Google out to spread its super-fast Internet service (Update)

Feb 19, 2014 by Glenn Chapman
Fiber optic cables carrying Internet providers are pictured on March 20, 2013 in the Lower Manhattan area of New York

Google on Wednesday ramped up its drive to build a super-fast US Internet network in a budding challenge to the grip a handful of titans have on service.

Lessons learned and confidence gained from Google Fiber projects in Texas, Utah, and the Kansas City region prompted the Silicon Valley technology giant to invite 34 more cities to explore the potential to build the ultra-fast networks.

"People are hungrier than ever for faster Internet, and as a result, cities across America are making speed a priority," Google Access Services vice president Milo Medin said in a blog post.

"We've long believed that the Internet's next chapter will be built on gigabit speeds, so it's fantastic to see this momentum."

Google cited letters from city leaders across the country who were adamant that high-speed internet is essential for innovation, education, and economic growth.

Medin was quick to point out that Google Fiber projects might not work out in every city invited to sign up.

"But, cities who go through this process with us will be more prepared for us or any provider who wants to build a fiber network," he said.

"We hope this news inspires more communities across America to take steps to get to a gig."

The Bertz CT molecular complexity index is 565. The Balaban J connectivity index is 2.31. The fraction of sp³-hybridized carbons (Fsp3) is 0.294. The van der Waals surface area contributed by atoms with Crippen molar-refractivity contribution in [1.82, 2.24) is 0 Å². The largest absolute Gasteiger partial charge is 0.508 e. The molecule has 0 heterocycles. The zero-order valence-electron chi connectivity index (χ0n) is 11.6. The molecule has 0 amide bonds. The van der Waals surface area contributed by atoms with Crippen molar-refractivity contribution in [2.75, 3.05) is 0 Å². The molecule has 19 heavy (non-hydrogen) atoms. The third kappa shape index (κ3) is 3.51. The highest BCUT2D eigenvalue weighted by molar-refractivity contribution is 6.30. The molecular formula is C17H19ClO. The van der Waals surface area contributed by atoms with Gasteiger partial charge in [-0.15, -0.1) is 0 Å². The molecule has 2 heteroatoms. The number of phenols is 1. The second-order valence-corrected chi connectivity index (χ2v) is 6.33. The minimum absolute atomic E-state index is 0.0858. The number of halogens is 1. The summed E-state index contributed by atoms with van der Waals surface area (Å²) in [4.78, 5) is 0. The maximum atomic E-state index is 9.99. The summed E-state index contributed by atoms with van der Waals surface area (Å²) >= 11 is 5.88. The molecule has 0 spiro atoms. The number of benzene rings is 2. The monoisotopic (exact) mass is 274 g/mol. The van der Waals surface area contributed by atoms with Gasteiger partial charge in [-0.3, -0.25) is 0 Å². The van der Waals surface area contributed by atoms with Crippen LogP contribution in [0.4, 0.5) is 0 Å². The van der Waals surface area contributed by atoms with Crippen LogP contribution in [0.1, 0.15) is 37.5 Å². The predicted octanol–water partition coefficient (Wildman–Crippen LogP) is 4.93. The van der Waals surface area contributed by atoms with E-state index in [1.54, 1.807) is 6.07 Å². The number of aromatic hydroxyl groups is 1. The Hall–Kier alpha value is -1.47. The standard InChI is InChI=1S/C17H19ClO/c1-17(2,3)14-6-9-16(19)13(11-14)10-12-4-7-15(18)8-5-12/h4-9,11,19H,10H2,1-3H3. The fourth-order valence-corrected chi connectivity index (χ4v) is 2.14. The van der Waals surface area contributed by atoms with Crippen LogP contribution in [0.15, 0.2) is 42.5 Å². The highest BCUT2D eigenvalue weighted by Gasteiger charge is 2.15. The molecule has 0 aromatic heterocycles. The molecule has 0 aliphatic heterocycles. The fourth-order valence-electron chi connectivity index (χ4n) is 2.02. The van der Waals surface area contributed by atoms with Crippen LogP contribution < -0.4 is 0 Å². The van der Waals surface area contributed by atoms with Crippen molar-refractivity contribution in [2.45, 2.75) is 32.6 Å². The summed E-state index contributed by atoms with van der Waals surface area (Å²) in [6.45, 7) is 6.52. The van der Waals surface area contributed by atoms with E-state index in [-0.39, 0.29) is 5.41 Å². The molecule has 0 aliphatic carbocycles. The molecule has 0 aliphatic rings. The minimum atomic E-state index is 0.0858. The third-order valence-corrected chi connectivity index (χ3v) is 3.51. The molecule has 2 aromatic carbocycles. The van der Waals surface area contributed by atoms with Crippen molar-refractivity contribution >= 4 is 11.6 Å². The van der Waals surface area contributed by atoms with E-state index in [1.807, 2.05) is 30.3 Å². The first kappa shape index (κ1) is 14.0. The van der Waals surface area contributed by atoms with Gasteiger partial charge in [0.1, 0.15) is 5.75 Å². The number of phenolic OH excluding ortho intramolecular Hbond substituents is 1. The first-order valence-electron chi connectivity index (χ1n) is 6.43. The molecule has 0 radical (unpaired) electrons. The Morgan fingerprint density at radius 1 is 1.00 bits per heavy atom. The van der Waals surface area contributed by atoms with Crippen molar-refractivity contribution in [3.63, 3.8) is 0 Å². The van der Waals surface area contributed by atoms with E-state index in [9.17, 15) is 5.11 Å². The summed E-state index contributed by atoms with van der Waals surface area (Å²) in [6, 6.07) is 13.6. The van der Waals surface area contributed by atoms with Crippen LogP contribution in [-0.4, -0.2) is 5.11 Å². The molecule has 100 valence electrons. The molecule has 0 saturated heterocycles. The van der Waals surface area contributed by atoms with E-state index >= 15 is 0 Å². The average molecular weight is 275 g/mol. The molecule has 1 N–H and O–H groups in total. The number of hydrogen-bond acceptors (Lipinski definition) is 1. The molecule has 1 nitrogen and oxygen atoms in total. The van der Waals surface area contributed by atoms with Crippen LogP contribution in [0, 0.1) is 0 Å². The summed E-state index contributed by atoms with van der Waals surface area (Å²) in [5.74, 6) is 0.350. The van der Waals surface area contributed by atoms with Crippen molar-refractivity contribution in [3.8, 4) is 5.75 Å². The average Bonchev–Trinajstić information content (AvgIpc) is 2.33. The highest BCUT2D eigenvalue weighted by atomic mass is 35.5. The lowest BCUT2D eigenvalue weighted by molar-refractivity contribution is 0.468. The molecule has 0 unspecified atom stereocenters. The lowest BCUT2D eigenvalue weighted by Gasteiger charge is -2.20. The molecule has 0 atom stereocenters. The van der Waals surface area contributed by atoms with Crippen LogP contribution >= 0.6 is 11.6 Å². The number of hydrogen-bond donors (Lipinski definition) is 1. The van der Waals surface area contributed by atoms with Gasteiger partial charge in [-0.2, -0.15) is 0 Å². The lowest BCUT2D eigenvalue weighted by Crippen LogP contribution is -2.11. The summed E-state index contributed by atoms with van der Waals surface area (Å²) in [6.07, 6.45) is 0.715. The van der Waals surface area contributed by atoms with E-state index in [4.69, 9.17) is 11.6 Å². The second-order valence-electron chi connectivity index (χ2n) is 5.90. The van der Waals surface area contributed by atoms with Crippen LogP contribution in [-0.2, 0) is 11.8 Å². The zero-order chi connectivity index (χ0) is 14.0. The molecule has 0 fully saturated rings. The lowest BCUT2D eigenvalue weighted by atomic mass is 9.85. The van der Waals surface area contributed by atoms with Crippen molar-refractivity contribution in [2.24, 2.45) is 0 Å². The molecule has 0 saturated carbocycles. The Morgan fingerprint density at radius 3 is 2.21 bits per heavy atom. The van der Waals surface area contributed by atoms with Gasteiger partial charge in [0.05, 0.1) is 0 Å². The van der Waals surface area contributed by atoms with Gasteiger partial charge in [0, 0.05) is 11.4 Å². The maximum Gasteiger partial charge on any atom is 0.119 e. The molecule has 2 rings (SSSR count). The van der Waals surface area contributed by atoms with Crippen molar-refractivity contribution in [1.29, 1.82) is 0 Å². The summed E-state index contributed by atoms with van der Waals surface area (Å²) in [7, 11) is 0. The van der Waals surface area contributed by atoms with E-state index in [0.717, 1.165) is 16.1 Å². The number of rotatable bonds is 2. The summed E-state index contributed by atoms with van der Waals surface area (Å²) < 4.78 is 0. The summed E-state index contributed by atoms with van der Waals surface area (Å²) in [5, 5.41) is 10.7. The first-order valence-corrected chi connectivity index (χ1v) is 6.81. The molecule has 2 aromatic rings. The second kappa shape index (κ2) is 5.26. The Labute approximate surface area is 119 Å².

Comcast mega-deal

The news from Google come a week after Comcast unveiled plans to swallow rival Time Warner Cable in a mega-deal that triggered debate on the creation of a cable-Internet behemoth.

News of the $45.2 billion deal uniting the largest two US cable firms raised regulatory concerns about the reach of Comcast, which owns NBCUniversal's film and television assets and is one of the largest providers of cable Internet.

"While no single series of deployments can solve the major broadband competition problem that we face in the US—particularly in light of the announced intended consolidation of the two largest cable broadband providers—this is a positive step for a handful of communities across the country," said Sarah Morris at the New America Foundation.

Google has been gradually moving to provide Internet service on which its money-making online products depend.

Along with Google Fiber projects in Austin, Provo, and Kansas City, the California company last year announced a deal to provide free high-speed wireless Internet service at all Starbucks cafes in the United States.

Google boasts that its Starbucks Wi-Fi is as much as 10 times faster than what was available before, when it was handled by telecom titan AT&T, and that its Fiber speeds blaze up to 100 times faster than what people use currently.

Google has established a pattern of providing a low-speed version of Google Fiber free to residents, who pay one-time installation fees, and then offering options such as high-speed Internet and online television for monthly subscription rates.

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